1 1.96 1
15 1
9 15 3 15 = .65
Lower Limit=
12.9

Upper Limit=

3
1 1.96 1
1 +
9 (15 + 1) 3 15 + 1 = 1.80
(15 + 1)
12.9
EXACT LIMITS CAN ALSO BE OBTAINED FROM TABLE
in SECTION A.2 in Szklo (see section A.7) for 95 %
Confidence Limits

Use Observed Number of Events, find limits for number of


events on p. 435, multiply by observed number, divide each
result by expected number

For 15 events, limits for number of events are .560 and 1.65

Lower Limit: 15 x .560=8.4 8.4/12.9=.65


Upper Limit: 15 x 1.65=22.90 22.90/12.9=1.78

95 % Confidence Limits for SMR: .65-1.78, compared to


approximate of .65-1.80
Statistical Tests for the SMR

If number of expected events is 5 or greater, can use Chi


Square Test (1 d.f.) (some authors use 2 or greater)

H0=SMR/SIR=1
Ha=SMR/SIR NE 1

( Obs Exp )
2
=
2
Exp

or with continuity correction:

( Obs Exp .5 )
2

2 =
Exp

( 15 12.9 .5 )
2

Previous example: = .20 , p > .05


12.9
Cannot reject Null Hypothesis, SMR not significantly
different from 1

For expected of 2 or less, use exact tests (PEPI Poisson)


For this example:

POISSON - Poisson Probability: Observed vs Expected Events


Tuesday, 24th September 2002.

Observed number = 15 Expected number = 12.9

Exact P = 0.314 by the usual (Fisher) method.


Exact P = 0.270 by the mid-P method.

Ratio (observed:expected) = 1.163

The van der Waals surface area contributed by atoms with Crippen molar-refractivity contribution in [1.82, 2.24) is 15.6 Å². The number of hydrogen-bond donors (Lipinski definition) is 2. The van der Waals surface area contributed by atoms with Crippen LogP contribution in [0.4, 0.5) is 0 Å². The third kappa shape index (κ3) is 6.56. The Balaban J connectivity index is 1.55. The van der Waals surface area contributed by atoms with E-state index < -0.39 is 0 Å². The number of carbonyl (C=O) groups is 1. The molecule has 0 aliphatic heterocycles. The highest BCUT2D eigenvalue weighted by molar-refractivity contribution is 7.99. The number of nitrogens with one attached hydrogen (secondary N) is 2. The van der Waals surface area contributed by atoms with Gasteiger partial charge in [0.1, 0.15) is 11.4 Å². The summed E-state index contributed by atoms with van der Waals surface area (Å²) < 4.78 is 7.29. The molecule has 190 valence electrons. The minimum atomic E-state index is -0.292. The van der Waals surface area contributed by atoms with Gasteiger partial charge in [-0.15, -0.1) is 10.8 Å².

Number of events Ratio (obs:exp)

Exact Fisher:
90% conf. interval = 9.25 to 23.10 0.72 to 1.79
95% conf. interval = 8.40 to 24.74 0.65 to 1.92
99% conf. interval = 6.89 to 28.16 0.53 to 2.18
Another example:
USING PEPI INDIRST --4 age groups
INDIRST - Indirect Standardization
Thursday, 26th September 2002.

DATA
STANDARD RATES per 1000
Stratum 1 2.5
Stratum 2 6.1
Stratum 3 12.4
Stratum 4 25.0

DATA
No correction factor.

NOTEif your standardized rates are annual rates, but your study
population observed events are for more than one year, you need to
enter the correction factor for the number of years followed, otherwise
the number expected will be underestimated because it will be based on
only one year of follow up.

DATA
STUDY POPULATION
Stratum 1: Numerator: 6 Denominator: 1200
Stratum 2: Numerator: 27 Denominator: 2340
Stratum 3: Numerator: 98 Denominator: 3750
Stratum 4: Numerator: 48 Denominator: 975

NOTENumerator is number of events in each stratum, denominator is


person years in each stratum

Observed cases = 179


Expected cases = 88.149

SMR = 203.07%
Standard error of SMR = 14.95%
Approx. 90% conf. interval = 178.8 to 229.9%
Approx. 95% conf. interval = 174.4 to 235.1%
Approx. 99% conf. interval = 166.1 to 245.5%

Z (SMR different from 100%?) = 8.42 P = 0.000 [ 3.88E-17 ]

REJECT Null Hypothesis that SMR=1 (z=square root of chi square)